Measuring time in the context of computer systems

Physical Time

Two types of clock

  1. Physical clock: number of seconds elapsed
  2. Logical clock: count events, e.g. messages sent

Time is hard! So many different ways of measuring time

  • Greenwich Mean Time (GMT): the normal human time format, based on Earth rotation
  • International Atomic Time (TAI): some multiple of Caesium-133 resonant frequency
  • Compromise, UTC is TAI with corrections to account for Earth rotation
  • Unix Time: number of seconds since the epoch (Jan 1, 1970) not counting leap seconds
  • ISO8601: year, month, day, hour, minute, second, and timezone offset relative to UTC

We periodically adjust our local clocks with a server that has a more accurate time source using Network Time Protocol (NTP) or Precision Time Protocol (PTP)

Logical Time

Computers typically have a service like NTP which synchronizes computer clocks with well known time sources on the internet. Because of this, two consecutive readings of the system time on a given server can have time going backwards. As there is no upper bound on clock drift across servers, it is impossible to trust timestamps on two different servers as a way to infer causality!

We use logical clocks to work based off of the number of events that have occurred rather than actual time passed.

Lamport Clocks

Provides a partial order on events


  • On initialization, set t := 0 for each node
  • On any event on local node, fn tick() -> t += 1
  • On sending message , fn send(m) -> tick(); actually_send(t, m)
  • On receiving fn receive(t', m) -> t = max(t, t') + 1; do_something(m)


  • If then
  • However, does not imply
  • Possible that for

This means that two identical Lamport timestamps might not correspond to the same unique event. However if we include the node for the node where event occurred, then uniquely identifies event .

We attempt to define a total causal order

However even now, given timestamps , we can’t tell whether or

To separate causality from concurrent events, we need vector clocks!

Vector Clocks

Provides a causal order on events

Instead of having a single counter t for all nodes, we keep a vector timestamp of an event for each node so we have where is the number of events observed by node

Each node has a current vector timestamp , on an event on node , increment vector element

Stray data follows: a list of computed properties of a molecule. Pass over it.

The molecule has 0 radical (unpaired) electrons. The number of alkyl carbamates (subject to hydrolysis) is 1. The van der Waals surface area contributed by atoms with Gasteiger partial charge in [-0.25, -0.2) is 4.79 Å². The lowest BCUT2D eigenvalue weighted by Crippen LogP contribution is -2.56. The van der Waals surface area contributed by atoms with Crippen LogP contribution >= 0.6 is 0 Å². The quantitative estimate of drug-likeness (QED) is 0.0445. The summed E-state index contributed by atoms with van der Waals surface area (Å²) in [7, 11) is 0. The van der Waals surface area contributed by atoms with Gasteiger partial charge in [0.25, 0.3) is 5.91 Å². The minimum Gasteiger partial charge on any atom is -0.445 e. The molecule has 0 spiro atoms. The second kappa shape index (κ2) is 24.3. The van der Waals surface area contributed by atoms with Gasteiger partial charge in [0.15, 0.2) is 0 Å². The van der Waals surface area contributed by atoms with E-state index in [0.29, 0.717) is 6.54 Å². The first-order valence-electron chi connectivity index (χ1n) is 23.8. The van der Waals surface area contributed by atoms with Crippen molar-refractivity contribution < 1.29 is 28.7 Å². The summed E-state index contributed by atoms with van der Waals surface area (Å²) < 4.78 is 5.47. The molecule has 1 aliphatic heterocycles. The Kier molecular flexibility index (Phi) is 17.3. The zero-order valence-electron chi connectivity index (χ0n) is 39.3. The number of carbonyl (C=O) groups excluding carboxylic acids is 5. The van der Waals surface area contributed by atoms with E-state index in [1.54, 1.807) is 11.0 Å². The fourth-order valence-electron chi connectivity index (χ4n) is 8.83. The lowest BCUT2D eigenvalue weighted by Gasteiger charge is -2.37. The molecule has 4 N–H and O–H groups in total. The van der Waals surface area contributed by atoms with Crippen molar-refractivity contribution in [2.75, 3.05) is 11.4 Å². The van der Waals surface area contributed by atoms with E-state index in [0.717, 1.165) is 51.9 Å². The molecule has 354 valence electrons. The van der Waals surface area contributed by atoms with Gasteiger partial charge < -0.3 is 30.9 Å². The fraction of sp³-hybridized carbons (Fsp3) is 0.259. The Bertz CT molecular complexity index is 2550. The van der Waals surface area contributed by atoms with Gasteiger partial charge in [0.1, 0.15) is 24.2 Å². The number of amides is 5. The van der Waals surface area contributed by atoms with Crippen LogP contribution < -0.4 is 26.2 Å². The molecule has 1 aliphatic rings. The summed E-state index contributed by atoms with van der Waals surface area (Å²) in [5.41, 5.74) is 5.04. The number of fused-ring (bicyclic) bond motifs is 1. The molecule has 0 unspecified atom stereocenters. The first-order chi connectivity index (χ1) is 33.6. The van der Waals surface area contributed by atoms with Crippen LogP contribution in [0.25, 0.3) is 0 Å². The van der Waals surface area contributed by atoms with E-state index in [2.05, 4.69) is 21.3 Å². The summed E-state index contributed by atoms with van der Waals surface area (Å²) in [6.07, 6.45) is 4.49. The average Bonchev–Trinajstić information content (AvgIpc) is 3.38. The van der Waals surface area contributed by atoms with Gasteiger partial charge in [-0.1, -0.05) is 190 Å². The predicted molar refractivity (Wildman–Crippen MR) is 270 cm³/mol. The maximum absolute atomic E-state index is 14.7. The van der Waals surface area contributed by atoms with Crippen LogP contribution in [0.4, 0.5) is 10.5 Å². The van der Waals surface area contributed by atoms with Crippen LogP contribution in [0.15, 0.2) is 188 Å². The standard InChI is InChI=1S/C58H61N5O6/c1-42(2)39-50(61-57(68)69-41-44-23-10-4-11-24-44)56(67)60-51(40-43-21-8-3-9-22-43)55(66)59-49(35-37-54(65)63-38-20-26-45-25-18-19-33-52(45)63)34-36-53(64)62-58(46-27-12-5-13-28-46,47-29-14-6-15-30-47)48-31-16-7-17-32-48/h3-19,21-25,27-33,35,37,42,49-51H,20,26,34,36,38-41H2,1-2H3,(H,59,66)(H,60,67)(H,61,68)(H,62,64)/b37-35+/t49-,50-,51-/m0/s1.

• On initialization , set t := [0] * n
  • On any event on node , fn tick() -> t[i] += 1
    • Each time a process experiences an internal event, it increments its own clock in the vector by one
  • On sending message from node , fn send(m) -> tick(); actually_send(t, m)
  • On receiving fn receive(t', m) -> t = tick(); zip(t, t').map(max); do_something(m)

Thus, a vector timestamp of an event actually represents all of its causal dependencies:

E.g. represents first two events from , first two events from , and no events from


  • (T and T’ are same if each element has the same value)
  • (T happened at the same time or earlier than T’ if each element in T is less than or equal to its value in T’)
  • (T happened earlier than T’ if each element in T is less than its value in T’, at least one element in T differs from T’)
    • (T is incomparable to T’)

Properties (based on Order theory)

You can tell that versions are in conflict when neither vector clock “descends” from the other. In order for vector clock B to be considered a descendant of vector clock A, each marker in vector clock A must have a corresponding marker in B that has a revision number greater than or equal to the marker in vector clock A. Markers not contained in a vector clock can be considered to have revision number zero.

Vector Clock Example

Hybrid Logical Clocks

Physical and logical clocks both have non-ideal properties.

  • Logical clocks don’t actually store any sort of date-time when events happen. Clients usually have a notion of time through actual wall time
  • BUT wall time isn’t perfect either as clock drift is non-trivial and users can manually turn time backwards on their local machines

Note that this is not a substitute for Vector Clocks as they only provide partial order instead of causal order

Can we combine them to achieve better properties?

Hybrid Logical Clocks (HLCs) achieve

  • partial ordering
  • constant space
  • bounded different from physical time

We can store a tuple containing:

  • pt: physical time (wall time)
  • l: logical time (holds maximum pt so far)
  • c: capturing causality when l is equal

This tuple can be used directly as a replacement for a physical clock timestamp (and in fact works as a superposition on top of the NTP protocol without any interference)


  • Initial state
    • l := 0
    • c := 0
  • Send / local event
    • l' := l
    • l := max(l', pt) update l to pt if applicable
    • if pt is the same (l == l'):
      • c += 1 increment causality as logical time is the same
    • if pt is updated:
      • c := 0 reset c
    • timestamp message with (l, c)
  • Receive of message m
    • l' := l
    • l := max(l', m.l, pt)
    • if all logical clocks are the same l == l' == m.l:
      • c := max(c, m.c) + 1 set to max causality known
    • if our logic clocks are the same but message logical clock is behind l == l':
      • c += 1 (ignore as message clock is behind)
    • if our logic clock was behind the message logical clock and just got updated l == m.l
      • c := m.c + 1
    • otherwise pt was just updated
      • c := 0 reset c
    • timestamp message with (l, c)